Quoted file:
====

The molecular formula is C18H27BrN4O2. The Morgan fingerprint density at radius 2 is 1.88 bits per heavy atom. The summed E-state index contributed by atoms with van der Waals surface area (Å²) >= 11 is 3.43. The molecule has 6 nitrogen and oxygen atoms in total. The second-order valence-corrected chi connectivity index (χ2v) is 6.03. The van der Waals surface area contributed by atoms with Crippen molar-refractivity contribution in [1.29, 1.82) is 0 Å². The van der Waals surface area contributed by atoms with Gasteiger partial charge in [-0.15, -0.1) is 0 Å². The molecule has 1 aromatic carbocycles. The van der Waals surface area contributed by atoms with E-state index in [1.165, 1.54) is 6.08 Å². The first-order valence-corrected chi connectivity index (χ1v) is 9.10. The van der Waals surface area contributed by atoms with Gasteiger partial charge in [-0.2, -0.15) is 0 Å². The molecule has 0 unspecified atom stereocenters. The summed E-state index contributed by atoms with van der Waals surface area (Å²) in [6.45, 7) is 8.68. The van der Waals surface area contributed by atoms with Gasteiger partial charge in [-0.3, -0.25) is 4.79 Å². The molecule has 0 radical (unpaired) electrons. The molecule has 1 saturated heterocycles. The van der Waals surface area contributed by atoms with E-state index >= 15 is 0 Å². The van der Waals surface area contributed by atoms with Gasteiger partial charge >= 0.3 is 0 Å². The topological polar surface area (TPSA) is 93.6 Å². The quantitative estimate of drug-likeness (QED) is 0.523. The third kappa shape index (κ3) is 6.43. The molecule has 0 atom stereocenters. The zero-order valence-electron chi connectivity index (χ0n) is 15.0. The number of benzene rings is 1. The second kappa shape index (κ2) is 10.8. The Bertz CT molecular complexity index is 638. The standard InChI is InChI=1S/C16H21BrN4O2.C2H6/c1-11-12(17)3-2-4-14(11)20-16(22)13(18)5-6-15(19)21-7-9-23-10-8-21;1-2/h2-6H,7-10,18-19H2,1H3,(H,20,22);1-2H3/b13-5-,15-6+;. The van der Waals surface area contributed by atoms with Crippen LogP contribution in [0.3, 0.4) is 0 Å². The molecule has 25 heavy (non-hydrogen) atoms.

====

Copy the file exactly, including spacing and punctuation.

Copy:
The molecular formula is C18H27BrN4O2. The Morgan fingerprint density at radius 2 is 1.88 bits per heavy atom. The summed E-state index contributed by atoms with van der Waals surface area (Å²) >= 11 is 3.43. The molecule has 6 nitrogen and oxygen atoms in total. The second-order valence-corrected chi connectivity index (χ2v) is 6.03. The van der Waals surface area contributed by atoms with Crippen molar-refractivity contribution in [1.29, 1.82) is 0 Å². The van der Waals surface area contributed by atoms with Gasteiger partial charge in [-0.15, -0.1) is 0 Å². The molecule has 1 aromatic carbocycles. The van der Waals surface area contributed by atoms with E-state index in [1.165, 1.54) is 6.08 Å². The first-order valence-corrected chi connectivity index (χ1v) is 9.10. The van der Waals surface area contributed by atoms with Gasteiger partial charge in [-0.2, -0.15) is 0 Å². The molecule has 0 unspecified atom stereocenters. The summed E-state index contributed by atoms with van der Waals surface area (Å²) in [6.45, 7) is 8.68. The van der Waals surface area contributed by atoms with Gasteiger partial charge in [-0.3, -0.25) is 4.79 Å². The molecule has 0 radical (unpaired) electrons. The molecule has 1 saturated heterocycles. The van der Waals surface area contributed by atoms with E-state index >= 15 is 0 Å². The van der Waals surface area contributed by atoms with Gasteiger partial charge >= 0.3 is 0 Å². The topological polar surface area (TPSA) is 93.6 Å². The quantitative estimate of drug-likeness (QED) is 0.523. The third kappa shape index (κ3) is 6.43. The molecule has 0 atom stereocenters. The zero-order valence-electron chi connectivity index (χ0n) is 15.0. The number of benzene rings is 1. The second kappa shape index (κ2) is 10.8. The Bertz CT molecular complexity index is 638. The standard InChI is InChI=1S/C16H21BrN4O2.C2H6/c1-11-12(17)3-2-4-14(11)20-16(22)13(18)5-6-15(19)21-7-9-23-10-8-21;1-2/h2-6H,7-10,18-19H2,1H3,(H,20,22);1-2H3/b13-5-,15-6+;. The van der Waals surface area contributed by atoms with Crippen LogP contribution in [0.3, 0.4) is 0 Å². The molecule has 25 heavy (non-hydrogen) atoms.